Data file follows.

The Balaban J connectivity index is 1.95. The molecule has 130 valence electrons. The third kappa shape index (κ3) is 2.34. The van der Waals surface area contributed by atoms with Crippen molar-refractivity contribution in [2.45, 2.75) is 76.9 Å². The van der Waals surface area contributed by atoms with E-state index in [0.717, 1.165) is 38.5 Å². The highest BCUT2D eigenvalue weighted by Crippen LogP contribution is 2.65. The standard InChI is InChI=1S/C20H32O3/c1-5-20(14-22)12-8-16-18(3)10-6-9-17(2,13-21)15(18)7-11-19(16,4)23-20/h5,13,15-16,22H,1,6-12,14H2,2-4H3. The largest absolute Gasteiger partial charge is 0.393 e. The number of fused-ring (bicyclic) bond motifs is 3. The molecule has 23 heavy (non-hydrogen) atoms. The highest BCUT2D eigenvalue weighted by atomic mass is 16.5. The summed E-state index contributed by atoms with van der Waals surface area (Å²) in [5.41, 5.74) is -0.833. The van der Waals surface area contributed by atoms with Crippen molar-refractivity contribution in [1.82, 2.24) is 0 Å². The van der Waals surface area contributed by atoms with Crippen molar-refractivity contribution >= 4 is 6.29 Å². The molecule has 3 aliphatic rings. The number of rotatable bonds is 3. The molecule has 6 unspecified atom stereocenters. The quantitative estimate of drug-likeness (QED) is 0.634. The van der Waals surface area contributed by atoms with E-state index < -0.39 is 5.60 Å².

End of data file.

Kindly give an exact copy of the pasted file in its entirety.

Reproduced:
The Balaban J connectivity index is 1.95. The molecule has 130 valence electrons. The third kappa shape index (κ3) is 2.34. The van der Waals surface area contributed by atoms with Crippen molar-refractivity contribution in [2.45, 2.75) is 76.9 Å². The van der Waals surface area contributed by atoms with E-state index in [0.717, 1.165) is 38.5 Å². The highest BCUT2D eigenvalue weighted by Crippen LogP contribution is 2.65. The standard InChI is InChI=1S/C20H32O3/c1-5-20(14-22)12-8-16-18(3)10-6-9-17(2,13-21)15(18)7-11-19(16,4)23-20/h5,13,15-16,22H,1,6-12,14H2,2-4H3. The largest absolute Gasteiger partial charge is 0.393 e. The number of fused-ring (bicyclic) bond motifs is 3. The molecule has 23 heavy (non-hydrogen) atoms. The highest BCUT2D eigenvalue weighted by atomic mass is 16.5. The summed E-state index contributed by atoms with van der Waals surface area (Å²) in [5.41, 5.74) is -0.833. The van der Waals surface area contributed by atoms with Crippen molar-refractivity contribution in [1.82, 2.24) is 0 Å². The van der Waals surface area contributed by atoms with Crippen molar-refractivity contribution >= 4 is 6.29 Å². The molecule has 3 aliphatic rings. The number of rotatable bonds is 3. The molecule has 6 unspecified atom stereocenters. The quantitative estimate of drug-likeness (QED) is 0.634. The van der Waals surface area contributed by atoms with E-state index < -0.39 is 5.60 Å².